Currently reading: Bristol Bullet to be precursor of electrified models
Next-generation of Bristols will use a brand new electric drive platform, while retaining a traditional design and character

The Bristol Bullet two-seater will be the precursor of a new generation of high-tech range extender models, which will begin once the planned run of 70 V8-powered roadsters is complete towards the end of next year.

Bristol Bullet - riding shotgun in the new £250k speedster

The new generation of Bristols will have a brand new electric drive platform and a much smaller charging engine, but will continue the company’s 70-year tradition of exclusive, luxurious cars for Euro-style grand touring. 

Over the past five years Bristol has discreetly acquired expertise in low and zero-emissions automotive technologies through its electronics arm, Frazer-Nash, its composites partner URT Group, and the taxi company Metrocab, which has developed a range extender model for London and other world capitals. 

These partners are all part of Kamkorp Group, owned by the UK-based Indian technology entrepreneur, Kamal Siddiqi, who abruptly acquired a higher profile when he bought the Filton-based car manufacturer in 2011.

Bristol bullet web 432

Bristol spokesman Noamaan Siddiqi says the new roadster, whose debut marks the 70th anniversary of the formation of Bristol Cars just after the end of the Second World War, is powered by a 370bhp BMW V8 that drives the rear wheels through a six-speed manual BMW gearbox. The Bullet’s 0-60mph acceleration is claimed at under 4.0seconds, while top speed is governed at 155mph.

Noamaan Siddiqi says Bristol has already sold “quite a few” of the planned 70 cars, priced around £250,000, to loyal Bristol collectors who were told about the project in secret, and have been waiting for a new model since the controversial Dodge Viper-based Fighter appeared in 2003. 

The Bullet, whose name was first used by Bristol a century ago on a WW1 Bristol biplane fighter, and then on an obscure 405-based Speedster in 1966, is a clear attempt by Kamkorp to pay homage to the greatest Bristol cars of the mid-1900s, before it begins a new high-technology generation.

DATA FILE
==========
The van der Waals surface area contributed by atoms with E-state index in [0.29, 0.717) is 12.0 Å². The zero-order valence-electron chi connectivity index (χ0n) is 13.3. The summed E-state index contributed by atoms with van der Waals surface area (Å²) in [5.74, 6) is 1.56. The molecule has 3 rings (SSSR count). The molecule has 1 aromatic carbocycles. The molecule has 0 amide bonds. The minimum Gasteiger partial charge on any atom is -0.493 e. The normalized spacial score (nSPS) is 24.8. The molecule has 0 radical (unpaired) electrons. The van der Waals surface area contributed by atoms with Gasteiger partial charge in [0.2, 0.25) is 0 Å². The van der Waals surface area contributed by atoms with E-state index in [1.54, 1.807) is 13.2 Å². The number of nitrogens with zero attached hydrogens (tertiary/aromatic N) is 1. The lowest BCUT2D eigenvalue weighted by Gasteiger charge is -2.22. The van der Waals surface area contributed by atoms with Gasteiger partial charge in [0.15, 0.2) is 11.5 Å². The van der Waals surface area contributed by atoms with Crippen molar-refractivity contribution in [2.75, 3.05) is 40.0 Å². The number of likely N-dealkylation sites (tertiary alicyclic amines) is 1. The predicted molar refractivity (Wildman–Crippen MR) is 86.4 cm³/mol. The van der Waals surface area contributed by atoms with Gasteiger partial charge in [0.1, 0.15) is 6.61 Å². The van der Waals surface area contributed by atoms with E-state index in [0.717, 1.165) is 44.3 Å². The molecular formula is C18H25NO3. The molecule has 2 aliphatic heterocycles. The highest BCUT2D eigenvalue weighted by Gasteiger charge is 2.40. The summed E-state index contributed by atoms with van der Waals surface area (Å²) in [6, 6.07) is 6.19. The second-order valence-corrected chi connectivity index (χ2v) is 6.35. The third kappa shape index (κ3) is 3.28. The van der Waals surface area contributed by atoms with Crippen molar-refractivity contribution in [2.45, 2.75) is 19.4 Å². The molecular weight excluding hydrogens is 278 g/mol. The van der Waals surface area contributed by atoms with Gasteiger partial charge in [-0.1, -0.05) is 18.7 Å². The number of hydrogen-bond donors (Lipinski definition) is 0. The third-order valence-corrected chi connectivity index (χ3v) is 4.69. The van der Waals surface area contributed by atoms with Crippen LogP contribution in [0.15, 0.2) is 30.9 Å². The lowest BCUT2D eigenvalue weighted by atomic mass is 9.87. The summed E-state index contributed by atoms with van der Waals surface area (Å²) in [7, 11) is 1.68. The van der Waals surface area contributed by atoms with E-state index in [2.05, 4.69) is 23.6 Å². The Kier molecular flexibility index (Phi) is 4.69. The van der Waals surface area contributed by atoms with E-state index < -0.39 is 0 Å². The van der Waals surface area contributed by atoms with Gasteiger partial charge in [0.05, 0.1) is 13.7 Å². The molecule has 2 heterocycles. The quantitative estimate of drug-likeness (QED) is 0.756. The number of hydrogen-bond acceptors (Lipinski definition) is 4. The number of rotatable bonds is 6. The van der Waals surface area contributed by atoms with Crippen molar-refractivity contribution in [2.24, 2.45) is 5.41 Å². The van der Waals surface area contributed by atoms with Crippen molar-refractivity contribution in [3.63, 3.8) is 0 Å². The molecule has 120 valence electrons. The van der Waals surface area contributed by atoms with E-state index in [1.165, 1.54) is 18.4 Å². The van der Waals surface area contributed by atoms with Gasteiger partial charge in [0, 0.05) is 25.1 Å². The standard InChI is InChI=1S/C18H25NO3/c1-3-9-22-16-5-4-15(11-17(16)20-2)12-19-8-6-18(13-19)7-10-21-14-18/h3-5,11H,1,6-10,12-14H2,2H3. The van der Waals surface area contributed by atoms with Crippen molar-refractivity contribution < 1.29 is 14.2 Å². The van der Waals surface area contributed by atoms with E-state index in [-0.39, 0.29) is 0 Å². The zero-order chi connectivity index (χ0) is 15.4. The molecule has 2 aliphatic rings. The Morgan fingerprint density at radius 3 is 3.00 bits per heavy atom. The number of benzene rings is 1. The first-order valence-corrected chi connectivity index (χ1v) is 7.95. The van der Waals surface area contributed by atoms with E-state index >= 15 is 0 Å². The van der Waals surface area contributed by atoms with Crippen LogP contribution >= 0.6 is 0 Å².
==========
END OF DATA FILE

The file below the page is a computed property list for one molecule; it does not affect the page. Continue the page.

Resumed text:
Orders for left and right-hand-drive Bullets are so far running at about half and half, says Noamaan Siddiqi. No sales are planned in the US for type approval reasons, though future Bristol models will be engineered to sell there. 

Bristol bullet web 437

The Bullet roadster, revealed two years ago as Project Pinnacle and run in disguised form at this year’s Goodwood Festival of Speed, has been styled by “an eminent Italian designer who chooses to remain anonymous”, according to Siddiqi. The car’s characteristic Bristol mouth, bonnet scoop, tailfins and general proportions all recall good-looking cars from Bristol’s earlier years, but the underpinnings will be all modern.

Back to top

The exterior panels and many cockpit components are F1-quality carbonfibre, and the Bullet has a new bonded aluminium box-section chassis and an all-independent coil-over suspension designed with help from Multimatic, the Canadian-British company, which is also working with Ford on the latest generation Le Mans-winning Ford GT

The major chassis components are very likely to have a future in forthcoming range extender Bristol models. 

Though the Bullet is well-equipped, with a classy leather interior, a central touchscreen, machined metal switchgear and bespoke instruments, it weighs only 1130kg, around 250kg less than models of similar size and power, such as the BMW Z4.

Bristol won’t yet say where it will build cars, though an announcement is believed to be imminent. Assembly will start late this year, and Noamaan Siddiqi expects the first Bullet to reach its owner in January 2017.

Steve Cropley

Steve Cropley Autocar
Title: Editor-in-chief

Steve Cropley is the oldest of Autocar’s editorial team, or the most experienced if you want to be polite about it. He joined over 30 years ago, and has driven many cars and interviewed many people in half a century in the business. 

Cropley, who regards himself as the magazine’s “long stop”, has seen many changes since Autocar was a print-only affair, but claims that in such a fast moving environment he has little appetite for looking back. 

He has been surprised and delighted by the generous reception afforded the My Week In Cars podcast he makes with long suffering colleague Matt Prior, and calls it the most enjoyable part of his working week.

Join the debate

Add a comment…
bowsersheepdog 31 July 2016

Mixed messages

I really like the interior, and the wide sills which jmd67 mentions at least mean that it appears to have probably the most useful door bins ever. However as pointed out by astonandy the exterior is derivative from too many places. Every shot seems to conjure up thoughts of a different source, there is even a look of a Bentley Mulsanne bonnet in the open-door photo. The bodywork needs simplifying and smoothing off. I don't think the makers are quite sure what they want it to be.
5wheels 28 July 2016

none existant beauty

Bristol - oh how many years is it since Autocar ever mentioned this wonderful marque or compared it with a Jag or a Audi or many others. The answer is NEVER. Now if that is good or bad is your own view. But I look at this intention and think - that takes me back to my boyhood dreams. Good luck. Sad I will never own one
astonandy 28 July 2016

My eyes! My eyes! It looks

My eyes! My eyes! It looks like a kitcar based on a Sierra platform that someone has finally finished and proudly showing off at the pub while their friends scratch their heads and try to work out where the numerous design elements have come from. What a mess. And £250,000? Wow. Just wow.